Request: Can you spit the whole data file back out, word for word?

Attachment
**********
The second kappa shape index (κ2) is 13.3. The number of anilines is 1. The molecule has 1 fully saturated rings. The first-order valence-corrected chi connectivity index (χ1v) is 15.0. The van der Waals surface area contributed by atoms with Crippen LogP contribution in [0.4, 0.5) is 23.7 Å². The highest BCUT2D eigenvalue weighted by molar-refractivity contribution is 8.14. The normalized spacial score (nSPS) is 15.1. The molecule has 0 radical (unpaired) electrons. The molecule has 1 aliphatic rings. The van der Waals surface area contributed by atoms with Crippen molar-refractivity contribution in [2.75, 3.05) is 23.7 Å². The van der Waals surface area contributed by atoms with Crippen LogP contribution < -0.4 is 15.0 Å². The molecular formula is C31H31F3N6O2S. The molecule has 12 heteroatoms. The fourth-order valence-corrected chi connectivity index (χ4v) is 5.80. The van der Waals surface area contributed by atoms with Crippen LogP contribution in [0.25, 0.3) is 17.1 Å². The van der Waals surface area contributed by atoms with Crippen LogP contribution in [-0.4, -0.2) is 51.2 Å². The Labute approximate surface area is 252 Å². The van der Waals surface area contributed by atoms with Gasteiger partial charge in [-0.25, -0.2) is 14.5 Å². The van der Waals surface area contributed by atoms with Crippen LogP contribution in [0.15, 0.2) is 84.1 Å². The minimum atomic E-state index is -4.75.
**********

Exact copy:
The second kappa shape index (κ2) is 13.3. The number of anilines is 1. The molecule has 1 fully saturated rings. The first-order valence-corrected chi connectivity index (χ1v) is 15.0. The van der Waals surface area contributed by atoms with Crippen LogP contribution in [0.4, 0.5) is 23.7 Å². The highest BCUT2D eigenvalue weighted by molar-refractivity contribution is 8.14. The normalized spacial score (nSPS) is 15.1. The molecule has 0 radical (unpaired) electrons. The molecule has 1 aliphatic rings. The van der Waals surface area contributed by atoms with Crippen molar-refractivity contribution in [2.75, 3.05) is 23.7 Å². The van der Waals surface area contributed by atoms with Crippen LogP contribution < -0.4 is 15.0 Å². The molecular formula is C31H31F3N6O2S. The molecule has 12 heteroatoms. The fourth-order valence-corrected chi connectivity index (χ4v) is 5.80. The van der Waals surface area contributed by atoms with Crippen LogP contribution in [0.25, 0.3) is 17.1 Å². The van der Waals surface area contributed by atoms with Crippen LogP contribution in [-0.4, -0.2) is 51.2 Å². The Labute approximate surface area is 252 Å². The van der Waals surface area contributed by atoms with Gasteiger partial charge in [-0.25, -0.2) is 14.5 Å². The van der Waals surface area contributed by atoms with Crippen LogP contribution in [0.15, 0.2) is 84.1 Å². The minimum atomic E-state index is -4.75.